In the News
Stephen Della Lana, an instructor at the College of Charleston’s Department of German and Slavic Studies who lived in Germany from 1989 until 1994, says he has chunks of the wall as well. “In 1990 when I went,” Della Lana tellsNewsweek, “there were holes in the wall. It was like Swiss cheese.” Read more of […]
The exhibit “Evolution of Whales” chronicles how whales and their cousins, including dolphins and porpoises, descended from land-dwelling creatures. It opened this weekend at the Mace Brown Museum of Natural History at the College of Charleston. Read more of the Associated Press story.
Friday was the last day for researchers to visit the South Carolina Historical Society’s records in their longtime home. These documents are being boxed up and won’t be available until Jan. 12, by which time all of them are scheduled to be moved to the College of Charleston’s Addlestone Library. An opening ceremony is set […]
The exhibit “Evolution of Whales” opened this weekend at the Mace Brown Museum of Natural History at the College of Charleston and chronicles the story of whales and how they and their cousins, including dolphins and porpoises, descended from land-dwelling creatures. Read the AP article in The State.
College of Charleston German instructor Stephen Della Lana lived in Germany from 1989-1994. “In 1990 when I went,” Della Lana tells Newsweek, “there were holes in the wall. It was like Swiss cheese.” Read the Newsweek story.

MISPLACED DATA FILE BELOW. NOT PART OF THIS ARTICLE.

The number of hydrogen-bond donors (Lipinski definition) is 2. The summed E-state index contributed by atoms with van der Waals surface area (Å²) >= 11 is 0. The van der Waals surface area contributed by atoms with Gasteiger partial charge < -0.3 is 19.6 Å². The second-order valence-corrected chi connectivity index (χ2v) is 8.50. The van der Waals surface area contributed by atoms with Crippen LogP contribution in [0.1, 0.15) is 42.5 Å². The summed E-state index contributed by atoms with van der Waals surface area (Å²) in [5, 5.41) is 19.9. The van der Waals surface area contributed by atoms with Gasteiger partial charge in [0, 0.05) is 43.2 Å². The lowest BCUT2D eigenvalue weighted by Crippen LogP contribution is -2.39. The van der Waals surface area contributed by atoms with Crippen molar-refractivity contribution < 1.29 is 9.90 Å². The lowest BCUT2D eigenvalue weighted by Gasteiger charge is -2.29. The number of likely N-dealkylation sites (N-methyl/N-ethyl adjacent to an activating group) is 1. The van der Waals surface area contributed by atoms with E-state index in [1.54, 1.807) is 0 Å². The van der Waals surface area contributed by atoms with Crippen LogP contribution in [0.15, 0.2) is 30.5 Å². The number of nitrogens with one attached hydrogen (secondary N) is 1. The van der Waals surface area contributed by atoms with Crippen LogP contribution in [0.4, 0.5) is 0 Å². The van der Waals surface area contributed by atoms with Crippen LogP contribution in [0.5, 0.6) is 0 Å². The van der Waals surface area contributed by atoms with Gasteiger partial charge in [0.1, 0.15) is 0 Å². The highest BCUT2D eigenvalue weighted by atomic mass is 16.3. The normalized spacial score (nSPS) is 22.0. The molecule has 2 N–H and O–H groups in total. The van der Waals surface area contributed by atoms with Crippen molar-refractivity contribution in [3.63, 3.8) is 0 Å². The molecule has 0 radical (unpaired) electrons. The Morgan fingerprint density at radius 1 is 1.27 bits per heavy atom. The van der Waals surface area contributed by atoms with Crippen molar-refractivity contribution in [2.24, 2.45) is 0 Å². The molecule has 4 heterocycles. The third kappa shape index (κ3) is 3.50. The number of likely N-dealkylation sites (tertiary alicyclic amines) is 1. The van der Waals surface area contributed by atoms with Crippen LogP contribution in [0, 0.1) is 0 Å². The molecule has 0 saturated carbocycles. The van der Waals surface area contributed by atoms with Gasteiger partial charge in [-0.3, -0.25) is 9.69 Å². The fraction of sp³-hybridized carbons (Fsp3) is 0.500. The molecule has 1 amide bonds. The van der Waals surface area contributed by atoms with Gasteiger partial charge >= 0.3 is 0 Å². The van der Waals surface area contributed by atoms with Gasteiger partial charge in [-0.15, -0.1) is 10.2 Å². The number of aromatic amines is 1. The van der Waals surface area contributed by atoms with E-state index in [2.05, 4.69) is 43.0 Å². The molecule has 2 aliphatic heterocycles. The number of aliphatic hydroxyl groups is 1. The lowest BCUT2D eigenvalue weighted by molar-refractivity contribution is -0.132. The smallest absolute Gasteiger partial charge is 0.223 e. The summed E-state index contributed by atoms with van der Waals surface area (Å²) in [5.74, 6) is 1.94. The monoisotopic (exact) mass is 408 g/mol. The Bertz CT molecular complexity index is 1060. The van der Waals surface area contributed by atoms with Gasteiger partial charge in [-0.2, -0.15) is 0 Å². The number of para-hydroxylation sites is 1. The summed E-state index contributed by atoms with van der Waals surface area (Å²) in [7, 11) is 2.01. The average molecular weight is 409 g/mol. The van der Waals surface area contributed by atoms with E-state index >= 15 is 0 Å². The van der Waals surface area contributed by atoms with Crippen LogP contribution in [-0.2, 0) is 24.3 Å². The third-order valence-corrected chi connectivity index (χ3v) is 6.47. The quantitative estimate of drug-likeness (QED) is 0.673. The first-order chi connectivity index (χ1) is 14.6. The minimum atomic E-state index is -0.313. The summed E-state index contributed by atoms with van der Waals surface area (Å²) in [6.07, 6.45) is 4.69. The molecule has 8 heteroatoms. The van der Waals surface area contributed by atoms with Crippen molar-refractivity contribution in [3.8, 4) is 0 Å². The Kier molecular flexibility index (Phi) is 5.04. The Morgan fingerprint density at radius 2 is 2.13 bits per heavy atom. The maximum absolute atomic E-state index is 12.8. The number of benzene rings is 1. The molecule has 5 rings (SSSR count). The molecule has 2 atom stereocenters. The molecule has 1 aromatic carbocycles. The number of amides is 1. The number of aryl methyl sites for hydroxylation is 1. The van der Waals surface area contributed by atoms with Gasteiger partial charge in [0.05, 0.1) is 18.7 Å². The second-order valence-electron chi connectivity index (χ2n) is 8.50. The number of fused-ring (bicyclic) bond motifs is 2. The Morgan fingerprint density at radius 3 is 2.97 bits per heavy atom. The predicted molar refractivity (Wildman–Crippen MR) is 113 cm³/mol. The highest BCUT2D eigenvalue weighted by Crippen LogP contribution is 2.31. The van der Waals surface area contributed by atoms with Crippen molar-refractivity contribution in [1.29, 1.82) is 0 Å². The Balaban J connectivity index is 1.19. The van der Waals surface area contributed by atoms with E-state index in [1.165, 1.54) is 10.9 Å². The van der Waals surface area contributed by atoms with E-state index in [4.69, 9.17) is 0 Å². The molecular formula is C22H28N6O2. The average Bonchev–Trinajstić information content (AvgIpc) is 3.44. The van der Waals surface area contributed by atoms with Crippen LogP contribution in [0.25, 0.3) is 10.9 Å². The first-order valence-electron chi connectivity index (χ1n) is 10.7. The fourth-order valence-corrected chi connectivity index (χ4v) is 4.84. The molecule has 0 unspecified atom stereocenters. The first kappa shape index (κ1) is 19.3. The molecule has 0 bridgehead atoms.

College of Charleston history professor Bernard Powers, who is African-American, said there is a legitimacy in data collection that goes with asking the same type of question over long periods of time, since it helps in comparing attitudes. Read more of the Post and Courier story.
The College of Charleston launched the public phase of its comprehensive campaign, BOUNDLESS: The Campaign for the College of Charleston. Read more of The State story.
Carolyn Howle, vice president of the Archaeology Club at the College of Charleston, volunteered to help. “This is what I want to do for a living, and I love it,” she said. “Finding missing pieces of history is always fun.” Read more of the Associated Press story
College President Glenn McConnell said the school will kick off the public phase of its $125 million capital campaign Saturday. About 50 percent of the money raised will go toward scholarships, 25 percent toward academic programs and the rest toward facilities and other campus needs, he said. Read more of the Post and Courier article.
His continued work on military issues and his interest in foreign policy could bolster his stature in a state with a heavy military presence, said Gibbs Knotts, a College of Charleston political science professor. “As the budgets are being tightened and they have to make some difficult decisions about the future direction of the military, […]